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Public hearing set regarding background checks

Public hearing set regarding background checks

Council also OKs contract for 126 city employees
Public hearing set regarding background checks
City Hall in downtown Schenectady at sunset in November 2016.
Photographer: PETER R. BARBER

The City Council will host a public hearing regarding criminal background check on prospective city employees on Feb. 22.

Council members unanimously approved a resolution setting the public hearing during their regular meeting on Monday. The proposed local law that would require fingerprinting and criminal background checks of potential city employees.

The council also unanimously approved a contract for 126 city employees who will get 2-percent raises in each of four years. Councilman John Mootooveren was not present on Monday.

Corporation Counsel Carl Falotico said on Monday the local law was similar to the resolution passed in September. It would apply to all positions within the city, but fingerprinting would only be administered to candidates the city plans on offering jobs to.

Even though the city passed the resolution last fall, Falotico said the state asked them to go through the more formal process of creating a local law for it. This would allow for the city to access the state’s fingerprint database.

Falotico again said this was “something on our radar.”

It comes after two city employees were found to have previously undisclosed criminal histories last year.

One of those employees was former code inspector Kenneth Tyree, who currently faces manslaughter, criminally negligent homicide and other charges in relation to the fatal 2015 Jay Street fire.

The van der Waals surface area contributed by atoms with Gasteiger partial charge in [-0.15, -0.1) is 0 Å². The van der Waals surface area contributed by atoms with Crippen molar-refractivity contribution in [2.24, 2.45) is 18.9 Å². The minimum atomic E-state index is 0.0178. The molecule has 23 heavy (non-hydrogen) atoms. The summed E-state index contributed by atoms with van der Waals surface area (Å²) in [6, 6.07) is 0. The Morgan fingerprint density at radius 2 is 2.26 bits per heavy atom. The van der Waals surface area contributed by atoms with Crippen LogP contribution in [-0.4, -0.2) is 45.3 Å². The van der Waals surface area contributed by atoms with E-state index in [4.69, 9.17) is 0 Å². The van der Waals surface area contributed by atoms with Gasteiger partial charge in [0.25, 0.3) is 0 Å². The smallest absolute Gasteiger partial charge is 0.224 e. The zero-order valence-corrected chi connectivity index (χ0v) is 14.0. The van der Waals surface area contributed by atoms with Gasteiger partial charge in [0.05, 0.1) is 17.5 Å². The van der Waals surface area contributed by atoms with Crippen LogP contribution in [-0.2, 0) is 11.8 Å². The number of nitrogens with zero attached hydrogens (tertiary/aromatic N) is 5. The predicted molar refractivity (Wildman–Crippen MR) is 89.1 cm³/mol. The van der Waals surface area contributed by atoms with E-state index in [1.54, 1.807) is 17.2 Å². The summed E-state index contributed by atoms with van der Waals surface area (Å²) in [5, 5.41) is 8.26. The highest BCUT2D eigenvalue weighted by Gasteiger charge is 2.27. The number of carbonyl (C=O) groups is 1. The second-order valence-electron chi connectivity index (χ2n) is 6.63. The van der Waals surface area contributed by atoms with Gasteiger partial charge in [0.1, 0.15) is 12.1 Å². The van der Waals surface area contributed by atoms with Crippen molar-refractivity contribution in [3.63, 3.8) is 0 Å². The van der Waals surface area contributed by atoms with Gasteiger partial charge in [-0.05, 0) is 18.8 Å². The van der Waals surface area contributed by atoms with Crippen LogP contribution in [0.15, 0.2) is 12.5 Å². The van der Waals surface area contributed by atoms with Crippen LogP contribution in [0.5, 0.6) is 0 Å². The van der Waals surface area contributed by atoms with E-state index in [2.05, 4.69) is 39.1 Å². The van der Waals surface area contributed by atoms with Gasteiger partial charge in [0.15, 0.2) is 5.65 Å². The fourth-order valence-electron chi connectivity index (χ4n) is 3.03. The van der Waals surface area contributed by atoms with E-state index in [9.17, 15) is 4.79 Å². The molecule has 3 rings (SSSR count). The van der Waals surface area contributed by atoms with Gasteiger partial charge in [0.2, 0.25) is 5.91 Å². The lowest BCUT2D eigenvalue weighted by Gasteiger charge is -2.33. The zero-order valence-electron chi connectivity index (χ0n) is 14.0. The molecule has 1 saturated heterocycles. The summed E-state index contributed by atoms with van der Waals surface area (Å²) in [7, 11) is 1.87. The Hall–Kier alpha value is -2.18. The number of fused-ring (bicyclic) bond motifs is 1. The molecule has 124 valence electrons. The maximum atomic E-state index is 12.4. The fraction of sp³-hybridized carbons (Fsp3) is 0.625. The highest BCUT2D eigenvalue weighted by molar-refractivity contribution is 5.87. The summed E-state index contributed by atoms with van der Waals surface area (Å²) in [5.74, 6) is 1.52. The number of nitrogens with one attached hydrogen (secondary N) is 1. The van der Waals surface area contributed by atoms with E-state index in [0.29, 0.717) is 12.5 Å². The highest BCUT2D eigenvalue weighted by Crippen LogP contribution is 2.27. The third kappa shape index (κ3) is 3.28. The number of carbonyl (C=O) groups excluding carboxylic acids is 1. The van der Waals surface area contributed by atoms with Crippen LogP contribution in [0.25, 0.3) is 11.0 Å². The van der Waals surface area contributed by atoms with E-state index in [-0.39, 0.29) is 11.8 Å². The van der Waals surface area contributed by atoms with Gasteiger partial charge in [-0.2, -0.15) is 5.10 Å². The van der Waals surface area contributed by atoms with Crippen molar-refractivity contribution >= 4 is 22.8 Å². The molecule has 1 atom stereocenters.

Tyree was fired after being accused of lying on his 2013 job application by not including two felony convictions, including one from December 1985 for a phony check scheme, and one in 1980 for burglarizing a Clifton Park Home.

Matthew Clark, a former city Waste Department employee, was fired in July after it was discovered he was a registered sex offender.

Falotico said the background checks are simply meant to make sure employees are honest in their job applications.

“[The background checks] are not meant to be punitive toward anyone,” Falotico said. “We’re making sure people honestly disclose what happened in their past. Then we will make a decision on a case by case basis.”

The council also on Monday approved the contract for the Local 1037A union members who worked for the city.

The contract gives employees, who make between $17 to $21 an hour, a 2-percent raise for each of the four years covered by the contract, including a retroactive 2-percent raise for 2017. It also includes an additional $2 an hour for the months of December through March for Waste Department employees for working in cold temperatures.

The contract will be paid for through the city’s reserve fund balance.

Independent Councilman Vince Riggi praised the city employees for their hard work and said the raise was well deserved, adding he voted against the $85.2 million city budget for 2018. He did this because discretionary raises were given to supervisors, while city employees got nothing.

“The workers are out there busting their humps all of the time for the citizens of Schenectady,” Riggi said. “We have to appreciate all of their efforts.”

Councilman John Polimeni, chairman of the council’s Finance Committee, said city employees “work very hard” and the said contract gave them “a nice raise.”

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